Northwords Now

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by Tristan ap Rheinnalt

That was the night Granny came back. I remember that it was calm and muggy, unusually warm for autumn, and a thick layer of murky cloud covered the sky, cutting us off from any trace of moonlight or starlight. We were surrounded by utter darkness except for a solitary light coming from our nearest neighbour’s home, more than a mile away along the rough track that crossed the moor.  

I didn’t see her arrive. I just became gradually aware that she was there, sitting in her usual place in the corner of the kitchen as though she’d never gone away. She was wearing an old blue coat and one of those flowery headscarves.

I find it hard to believe that we carried on talking, but that’s what happened. What else were we to do?

“I remember every last detail,” said Mother, picking up where she had left off, though now her voice swayed and staggered, and her face was as white as the sea-foam. “As soon as we reached the shore that day we started running around on the sand like mad things, Peggy and Anna and me. Your grandmother and Auntie Johanna sat on a flat rock and talked in quiet voices, thinking we were oblivious.”

She glanced briefly in Granny’s direction. “I knew, of course. Because the war was over, I knew that Auntie Johanna would take Peggy and Anna with her to America and then there would just be two of us left. What I didn’t know is that the tickets were already booked and my aunt had come to say goodbye.”

Mother took a handkerchief from somewhere to dab her eyes. “That was the last time I saw any of them. After we got news of the train crash, I couldn’t stop thinking about them and how far they were from home when they died. What Peggy and Anna could have done with their lives, what they would have experienced, if it hadn’t been for the accident...”

Sneaking a glance in Granny’s direction, I thought I saw a tear roll down her cheek. Her eyes, though, were hidden by the firelight reflecting off the jam-jar lenses of her spectacles. For the first time, I noticed her hands, like two bundles of dried heather lying across each other in her lap.

“I still see them in my mind’s eye as young girls,” continued Mother. “I can hardly believe that it’s twenty-five years to the day since we lost them. A quarter of a century! Where did the time go?”

She lowered her voice, as though to address me and Kirsty alone. “It must have been even worse for your granny, losing her only sister and her nieces so soon after her husband. I didn’t understand at first, though: I was young and I couldn’t see beyond my own pain. She used to say that she would always be there to remember them with me.”

She came to an abrupt halt then. I could read the thought as clearly as if she had said it: Is this why she’s come back?

There was silence except for the hissing of the peats on the fire, our only source of heat, and the ticking of the old clock, which seemed to grow louder with every second that passed. I saw that the others, like me, were looking sidelong at Granny. I suppose we were all wondering whether she would say something.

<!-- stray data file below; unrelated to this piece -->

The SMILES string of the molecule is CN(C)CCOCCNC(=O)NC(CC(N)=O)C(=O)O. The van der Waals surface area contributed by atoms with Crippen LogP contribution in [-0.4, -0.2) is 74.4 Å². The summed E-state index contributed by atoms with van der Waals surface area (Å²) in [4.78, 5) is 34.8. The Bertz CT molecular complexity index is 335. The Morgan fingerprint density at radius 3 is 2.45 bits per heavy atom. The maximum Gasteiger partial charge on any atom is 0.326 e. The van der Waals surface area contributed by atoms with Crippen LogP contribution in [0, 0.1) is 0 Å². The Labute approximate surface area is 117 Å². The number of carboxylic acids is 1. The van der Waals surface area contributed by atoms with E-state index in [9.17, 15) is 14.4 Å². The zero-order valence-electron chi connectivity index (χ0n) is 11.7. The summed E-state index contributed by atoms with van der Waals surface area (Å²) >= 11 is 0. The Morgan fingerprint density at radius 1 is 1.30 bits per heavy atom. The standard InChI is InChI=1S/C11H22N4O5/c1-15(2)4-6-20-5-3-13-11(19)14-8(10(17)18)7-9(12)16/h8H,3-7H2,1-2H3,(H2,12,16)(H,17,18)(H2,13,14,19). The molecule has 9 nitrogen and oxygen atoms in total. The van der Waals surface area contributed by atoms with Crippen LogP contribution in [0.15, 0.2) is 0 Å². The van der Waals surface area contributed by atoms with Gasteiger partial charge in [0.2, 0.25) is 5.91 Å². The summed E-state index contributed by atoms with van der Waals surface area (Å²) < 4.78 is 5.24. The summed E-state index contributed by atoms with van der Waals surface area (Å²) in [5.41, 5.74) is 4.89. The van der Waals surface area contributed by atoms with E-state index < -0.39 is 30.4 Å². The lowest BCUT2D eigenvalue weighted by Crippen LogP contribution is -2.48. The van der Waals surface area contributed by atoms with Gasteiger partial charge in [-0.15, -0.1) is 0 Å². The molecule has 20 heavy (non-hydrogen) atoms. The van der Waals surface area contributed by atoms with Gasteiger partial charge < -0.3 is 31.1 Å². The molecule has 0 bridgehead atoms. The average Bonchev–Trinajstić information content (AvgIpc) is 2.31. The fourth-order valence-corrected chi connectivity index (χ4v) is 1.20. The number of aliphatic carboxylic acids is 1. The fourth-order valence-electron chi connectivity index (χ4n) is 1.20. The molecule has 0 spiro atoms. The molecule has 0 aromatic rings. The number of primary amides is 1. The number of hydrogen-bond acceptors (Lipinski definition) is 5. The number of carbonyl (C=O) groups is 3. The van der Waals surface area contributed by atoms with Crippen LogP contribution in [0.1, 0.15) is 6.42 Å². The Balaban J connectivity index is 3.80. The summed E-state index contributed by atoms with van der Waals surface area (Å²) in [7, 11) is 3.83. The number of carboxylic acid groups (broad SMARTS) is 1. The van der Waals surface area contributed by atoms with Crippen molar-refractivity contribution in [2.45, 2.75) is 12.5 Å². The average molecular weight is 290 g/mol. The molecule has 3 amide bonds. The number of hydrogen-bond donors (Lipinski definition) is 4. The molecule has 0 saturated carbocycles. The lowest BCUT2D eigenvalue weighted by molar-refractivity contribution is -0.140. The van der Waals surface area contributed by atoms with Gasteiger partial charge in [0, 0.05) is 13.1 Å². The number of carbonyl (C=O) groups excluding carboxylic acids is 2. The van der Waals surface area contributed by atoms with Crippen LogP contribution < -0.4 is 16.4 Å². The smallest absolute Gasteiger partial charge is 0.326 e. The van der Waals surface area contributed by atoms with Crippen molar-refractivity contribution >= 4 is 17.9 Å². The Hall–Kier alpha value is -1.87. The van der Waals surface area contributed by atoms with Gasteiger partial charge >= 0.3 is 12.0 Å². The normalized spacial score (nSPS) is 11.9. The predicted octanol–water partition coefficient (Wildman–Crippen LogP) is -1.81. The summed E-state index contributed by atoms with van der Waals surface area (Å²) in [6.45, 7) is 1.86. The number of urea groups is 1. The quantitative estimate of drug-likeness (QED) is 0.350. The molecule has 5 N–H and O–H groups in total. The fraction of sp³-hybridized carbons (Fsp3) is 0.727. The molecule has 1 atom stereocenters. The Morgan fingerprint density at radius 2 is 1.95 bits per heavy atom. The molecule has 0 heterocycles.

Suddenly Kirsty piped up. “It’s Colin,” she said, as though someone had just asked her what was worrying her. “He wants to take me away camping for the weekend. Just me and him.”

What on earth made her choose that as a subject, I wondered. She must have blurted out the first thing that came into her head, just because she couldn’t endure the dragging silence any longer. But there was a whole mind-map of topics to avoid in Granny’s presence, and while going camping with a boyfriend was not right at the heart of the map, where explicit references to sex and drunkenness might belong, it wasn’t too close to the edge either. Kirsty must have realised this because her hand went up and covered her mouth, and she turned bright red. I saw that she was shaking.

We were all used to the way Granny’s face would change at the merest hint of impropriety: how her mouth would become a flat hard line like a crack in rock. Not this time, though. Although I didn’t have the courage to look at her directly, I thought I detected a smile on her face.

Mother was at a loss. “I don’t know,” she said. “You’re only sixteen. And I know Colin is a good boy and everything, but still...”

For the first time, she was looking straight at Granny, and she must have seen something in her expression because her tone of voice changed. “I suppose that if you promise to behave yourself, you could go for a night or two. That’s as long as the weather doesn’t change, of course.”

Kirsty sat there gawping like a fish. I think she’d automatically assumed the answer would be no, even though Mother was less strict than Granny had been. Kirsty had probably never even stopped to think about whether, if she were free to decide for herself, she would choose to go.

Then Granny spoke. Her voice was thin and insubstantial, and her pronouncement didn’t seem to be directed at anyone in particular. “Make the most of the time you have.”

Was she talking about Kirsty’s camping weekend, or something else? I looked to Mother for guidance, but her expression revealed nothing.

Granny cleared her throat awkwardly, as though it was an effort to speak. “You don’t know what’s waiting for you out there. You can’t even begin to imagine.”

With that she looked long and hard at the fire in the hearth before rising to her feet, clutching at the arms of the chair for support as she did so. Slowly and painfully she shuffled towards the door, one small step at a time. When she reached the threshold, she hesitated and stood still for a moment. Then, without turning around, she opened the door and went out into the night.

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